Q: “Welcome to Earth” is a fascinating concept. How did it originate?

MICHAEL MONGILLO: Like everything I’ve directed, it was an exercise in reverse engineering. My partners and I tend to start by saying, “Okay, we want to make a movie. How much money and what resources do we have to do it?” Once we figure that out, we bounce around ideas that are achievable: generally, concepts that have few characters, few locations, and only a few explosions. With “Welcome to Earth,” my co-writer James Charbonneau came up with the premise: “More than a year has passed since beings from another planet revealed themselves to humanity. Now, on the eve of the worldwide broadcast of the first historic summit between representatives of Earth and the ‘Visitors,’ Albert and his friends decide to have a ‘Welcome to Earth’ party.” From that, Jim and I worked out the characters and their stories and wrote the screenplay together. Sometimes this reverse engineering process limits the writing but I find that, with those limitations, we rise to the challenge and come up with characters, situations and scenarios that are more likely to be true, in the literary sense of the word.

Q: “Welcome to Earth” also has a surprisingly large ensemble for an indie film. How were you able to coordinate so many people into the span of the film?

MICHAEL MONGILLO: One of the self-imposed blocks we had to break through in order to make the screenplay work was allowing it to be a large cast. It is a party, after all. We tried and tried to make it a small get-together with just the core group of close friends but it just didn’t ring true and, trying to force that, we ended up writing ourselves into a few corners. Since I do the majority of planning and coordination on our movies, I made the producer’s choice to open it up and then the whole thing flowed. But it wasn’t easy to coordinate so many people. It was a huge undertaking of tiresome legwork, casting, and logistics. We had a cast of about twenty-five people and every one of them was a speaking part, although not everything made it into the final cut.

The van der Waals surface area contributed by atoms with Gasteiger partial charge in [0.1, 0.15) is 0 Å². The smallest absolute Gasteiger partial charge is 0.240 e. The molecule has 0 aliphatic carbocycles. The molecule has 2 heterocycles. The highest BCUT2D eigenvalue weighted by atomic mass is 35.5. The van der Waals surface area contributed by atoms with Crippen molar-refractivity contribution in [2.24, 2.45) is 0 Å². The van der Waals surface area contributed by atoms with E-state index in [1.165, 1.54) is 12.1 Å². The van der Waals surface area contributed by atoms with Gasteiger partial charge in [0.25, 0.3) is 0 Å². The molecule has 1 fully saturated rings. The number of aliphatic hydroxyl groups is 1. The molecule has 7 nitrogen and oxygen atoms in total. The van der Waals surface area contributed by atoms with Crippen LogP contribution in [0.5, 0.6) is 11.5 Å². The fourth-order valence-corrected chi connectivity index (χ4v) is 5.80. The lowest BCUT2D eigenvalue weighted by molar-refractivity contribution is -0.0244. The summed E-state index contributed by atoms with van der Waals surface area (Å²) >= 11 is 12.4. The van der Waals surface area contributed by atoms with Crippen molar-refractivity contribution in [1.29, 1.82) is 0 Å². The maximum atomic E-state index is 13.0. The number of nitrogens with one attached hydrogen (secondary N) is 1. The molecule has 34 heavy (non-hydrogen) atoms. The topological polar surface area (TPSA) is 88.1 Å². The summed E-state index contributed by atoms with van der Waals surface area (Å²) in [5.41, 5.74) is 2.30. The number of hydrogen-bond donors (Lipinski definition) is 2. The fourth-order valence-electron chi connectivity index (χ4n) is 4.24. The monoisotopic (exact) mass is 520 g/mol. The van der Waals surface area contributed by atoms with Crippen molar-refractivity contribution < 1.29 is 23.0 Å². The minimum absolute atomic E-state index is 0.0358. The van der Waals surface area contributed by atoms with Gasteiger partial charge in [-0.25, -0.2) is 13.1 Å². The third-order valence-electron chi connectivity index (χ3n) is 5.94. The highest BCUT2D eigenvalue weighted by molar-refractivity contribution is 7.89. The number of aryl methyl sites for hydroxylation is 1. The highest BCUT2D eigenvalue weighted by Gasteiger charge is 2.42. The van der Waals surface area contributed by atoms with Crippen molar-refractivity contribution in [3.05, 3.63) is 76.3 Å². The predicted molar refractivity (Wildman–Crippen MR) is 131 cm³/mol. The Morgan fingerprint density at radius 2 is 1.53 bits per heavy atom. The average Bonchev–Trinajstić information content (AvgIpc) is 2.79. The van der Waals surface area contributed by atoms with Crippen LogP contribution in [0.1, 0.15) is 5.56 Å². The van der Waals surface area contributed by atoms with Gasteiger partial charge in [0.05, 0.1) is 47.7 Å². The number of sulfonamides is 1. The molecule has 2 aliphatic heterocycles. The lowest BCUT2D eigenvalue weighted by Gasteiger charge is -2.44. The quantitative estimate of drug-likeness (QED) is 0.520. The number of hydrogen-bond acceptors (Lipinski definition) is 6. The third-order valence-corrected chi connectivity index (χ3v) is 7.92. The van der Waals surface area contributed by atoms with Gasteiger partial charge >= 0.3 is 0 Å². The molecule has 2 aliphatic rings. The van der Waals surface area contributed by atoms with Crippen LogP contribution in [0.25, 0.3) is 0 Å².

Keeping the shoot to six days and shooting the scenes with multiple digital cameras and having two units helped. It was a pretty dictatorial shoot from the producer’s side. If you were in the cast, you had to be there every day, whether you were on the schedule or not. I break down our productions very systematically yet I know how to deviate from the plan if either external or creative forces call for it. With such little time to shoot the principal photography, I couldn’t take the chance that if I needed to change the plan that the right people wouldn’t be there. I warned actors not to wait until the day before a big monologue was scheduled to commit it to memory because, at the drop of a hat, we could be shooting any given scene. Deciding to shoot it all documentary-style allowed me to let the majority of the visuals be organic, which, as hoped, became the process for all things creative. What wasn’t planned is how this feeling of freedom overflowed to the logistics and business of the set, which made “Welcome to Earth” a genuinely fun and high-spirited shoot.

Q: You also co-founded the New Haven Underground Film Festival. What is the story behind that happening?

MICHAEL MONGILLO: Sure, I’ve faced a lot of rejection but what I remember most throughout my so-called career is that I’ve been fortunate enough to be the recipient of advice, help, and encouragement from some pretty amazing people. It’s like with Ralph Bakshi, Anthony Timpone, and Michael Gingold: these guys did not have to go out of their way to help me yet they did. I also have some very talented and successful friends in the industry who are always there for me, from giving me their honest, constructive opinions on my work to giving me moral support. I guess I just wanted to spread the wealth. If I can encourage another filmmaker not to give up then I’ve achieved what I set out to do by co-founding the festival.